The Group Managing Director of the Nigerian National Petroleum Company, NNPC, Mele Kyari, on Tuesday, hinted that a litre of Petroleum Motor Spirit also known as petrol may sell between N320 and N340 in 2022.

Mr Kyari, who dropped the hint during his presentation at the World Bank Nigeria Development Update, November 2021 edition in Abuja, said this was because the law does not provide for a subsidy, hence its removal in the coming year.

According to him, the law provides that by the end of February 2022, the nation should be out of the subsidy regime.

“There will be no provision for it legally in our system, but I am also sure you will appreciate that government has a bigger social responsibility to cater for the ordinary and therefore engage in a process that will ensure that we exit in the subtlest and easy manner,” he said.

On the hike in prices of cooking gas, he said that it was a demand and supply issue as there was a global crunch on supply of gas and many countries were now threatened by lack of supply in December.

He added that the product was not under any subsidy regime and therefore irrespective of where it was produced, would follow the global trend.

Mr Kyari, however, assured that the company was working on increasing local production to meet the needs of consumers.

Zainab Ahmed, Minister of Finance, Budget and National Planning, said that ahead of the target date of mid-2022 for the complete elimination of fuel subsidies, the Federal Government was working to cushion the impact on Nigerians.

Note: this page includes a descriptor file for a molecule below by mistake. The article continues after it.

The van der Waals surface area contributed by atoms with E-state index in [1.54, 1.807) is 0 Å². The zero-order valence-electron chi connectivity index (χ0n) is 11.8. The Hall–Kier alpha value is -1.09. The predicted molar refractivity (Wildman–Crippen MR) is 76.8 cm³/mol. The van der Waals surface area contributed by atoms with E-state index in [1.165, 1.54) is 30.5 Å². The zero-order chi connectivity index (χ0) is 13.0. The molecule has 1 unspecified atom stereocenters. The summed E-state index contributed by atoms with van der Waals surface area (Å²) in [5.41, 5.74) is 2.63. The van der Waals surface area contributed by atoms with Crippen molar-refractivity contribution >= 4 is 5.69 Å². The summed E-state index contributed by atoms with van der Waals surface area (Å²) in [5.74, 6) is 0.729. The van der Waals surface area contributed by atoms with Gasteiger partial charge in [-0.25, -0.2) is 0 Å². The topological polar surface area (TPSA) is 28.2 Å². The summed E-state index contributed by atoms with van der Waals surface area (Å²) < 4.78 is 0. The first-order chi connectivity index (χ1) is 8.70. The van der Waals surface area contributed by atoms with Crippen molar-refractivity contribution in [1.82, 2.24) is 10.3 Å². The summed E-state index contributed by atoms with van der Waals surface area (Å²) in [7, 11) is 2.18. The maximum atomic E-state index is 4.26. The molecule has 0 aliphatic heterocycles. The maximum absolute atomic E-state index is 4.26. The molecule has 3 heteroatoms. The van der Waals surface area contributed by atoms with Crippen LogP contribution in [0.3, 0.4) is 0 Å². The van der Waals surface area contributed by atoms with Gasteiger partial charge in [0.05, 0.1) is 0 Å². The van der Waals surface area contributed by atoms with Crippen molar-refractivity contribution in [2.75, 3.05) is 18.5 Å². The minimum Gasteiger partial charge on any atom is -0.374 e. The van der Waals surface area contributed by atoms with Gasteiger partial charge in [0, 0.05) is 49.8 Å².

“We are working with our partners on measures to cushion potential negative impact of the removal of the subsidies on the most vulnerable at the bottom 40 per cent of the population.

“One of such measures would be to institute a monthly transport subsidy in the form of cash transfer of N5,000 to between 30 to 40 million deserving Nigerians.

“I agree with the report that with the expansion of social protection policies during the pandemic, the government has an opportunity to phase out subsidies such as the petroleum subsidy while utilising cash transfers to safeguard the welfare of poor and middle-class households.

“Towards this end, we intend to accelerate our structural reforms, particularly in the power sector, in governance, in business environment to unlock the huge potentials of the economy, scale up social safety net and deepen financial inclusion to reduce poverty and inequality gaps.”

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